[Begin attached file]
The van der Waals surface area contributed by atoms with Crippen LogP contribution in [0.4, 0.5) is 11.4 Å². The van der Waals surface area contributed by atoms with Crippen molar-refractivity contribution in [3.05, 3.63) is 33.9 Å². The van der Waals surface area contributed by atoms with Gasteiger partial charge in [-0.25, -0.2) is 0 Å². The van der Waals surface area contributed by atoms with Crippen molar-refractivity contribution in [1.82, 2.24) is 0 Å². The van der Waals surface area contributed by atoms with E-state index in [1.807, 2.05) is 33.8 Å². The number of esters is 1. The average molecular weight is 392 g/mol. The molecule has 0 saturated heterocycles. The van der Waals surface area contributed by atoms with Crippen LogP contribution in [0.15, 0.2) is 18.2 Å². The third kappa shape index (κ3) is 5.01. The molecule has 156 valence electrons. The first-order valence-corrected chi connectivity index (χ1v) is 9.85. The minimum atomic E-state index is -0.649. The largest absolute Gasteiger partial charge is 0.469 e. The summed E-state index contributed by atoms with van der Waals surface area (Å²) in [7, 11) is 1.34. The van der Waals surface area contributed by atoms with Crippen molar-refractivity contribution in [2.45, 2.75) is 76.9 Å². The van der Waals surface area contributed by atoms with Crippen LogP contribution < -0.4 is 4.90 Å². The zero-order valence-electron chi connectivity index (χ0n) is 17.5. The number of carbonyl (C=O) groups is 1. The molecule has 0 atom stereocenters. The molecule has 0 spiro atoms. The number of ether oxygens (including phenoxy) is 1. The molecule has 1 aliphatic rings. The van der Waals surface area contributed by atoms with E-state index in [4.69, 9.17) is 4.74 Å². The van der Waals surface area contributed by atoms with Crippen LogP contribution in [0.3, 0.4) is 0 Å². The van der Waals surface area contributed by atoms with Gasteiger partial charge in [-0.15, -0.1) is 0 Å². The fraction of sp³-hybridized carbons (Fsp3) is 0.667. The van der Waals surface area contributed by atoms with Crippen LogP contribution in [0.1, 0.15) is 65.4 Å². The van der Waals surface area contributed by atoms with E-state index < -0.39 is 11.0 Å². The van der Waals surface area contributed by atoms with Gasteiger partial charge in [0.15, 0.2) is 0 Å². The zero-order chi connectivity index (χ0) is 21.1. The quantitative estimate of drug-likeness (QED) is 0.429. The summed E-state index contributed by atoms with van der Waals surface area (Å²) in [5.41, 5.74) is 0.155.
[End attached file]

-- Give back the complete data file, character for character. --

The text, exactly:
The van der Waals surface area contributed by atoms with Crippen LogP contribution in [0.4, 0.5) is 11.4 Å². The van der Waals surface area contributed by atoms with Crippen molar-refractivity contribution in [3.05, 3.63) is 33.9 Å². The van der Waals surface area contributed by atoms with Gasteiger partial charge in [-0.25, -0.2) is 0 Å². The van der Waals surface area contributed by atoms with Crippen molar-refractivity contribution in [1.82, 2.24) is 0 Å². The van der Waals surface area contributed by atoms with E-state index in [1.807, 2.05) is 33.8 Å². The number of esters is 1. The average molecular weight is 392 g/mol. The molecule has 0 saturated heterocycles. The van der Waals surface area contributed by atoms with Crippen LogP contribution in [0.15, 0.2) is 18.2 Å². The third kappa shape index (κ3) is 5.01. The molecule has 156 valence electrons. The first-order valence-corrected chi connectivity index (χ1v) is 9.85. The minimum atomic E-state index is -0.649. The largest absolute Gasteiger partial charge is 0.469 e. The summed E-state index contributed by atoms with van der Waals surface area (Å²) in [7, 11) is 1.34. The van der Waals surface area contributed by atoms with Crippen molar-refractivity contribution in [2.45, 2.75) is 76.9 Å². The van der Waals surface area contributed by atoms with Crippen LogP contribution < -0.4 is 4.90 Å². The zero-order valence-electron chi connectivity index (χ0n) is 17.5. The number of carbonyl (C=O) groups is 1. The molecule has 0 atom stereocenters. The molecule has 0 spiro atoms. The number of ether oxygens (including phenoxy) is 1. The molecule has 1 aliphatic rings. The van der Waals surface area contributed by atoms with E-state index in [4.69, 9.17) is 4.74 Å². The van der Waals surface area contributed by atoms with Crippen LogP contribution in [0.3, 0.4) is 0 Å². The van der Waals surface area contributed by atoms with Gasteiger partial charge in [-0.15, -0.1) is 0 Å². The fraction of sp³-hybridized carbons (Fsp3) is 0.667. The van der Waals surface area contributed by atoms with Crippen LogP contribution in [0.1, 0.15) is 65.4 Å². The van der Waals surface area contributed by atoms with E-state index < -0.39 is 11.0 Å². The van der Waals surface area contributed by atoms with Gasteiger partial charge in [0.15, 0.2) is 0 Å². The zero-order chi connectivity index (χ0) is 21.1. The quantitative estimate of drug-likeness (QED) is 0.429. The summed E-state index contributed by atoms with van der Waals surface area (Å²) in [5.41, 5.74) is 0.155.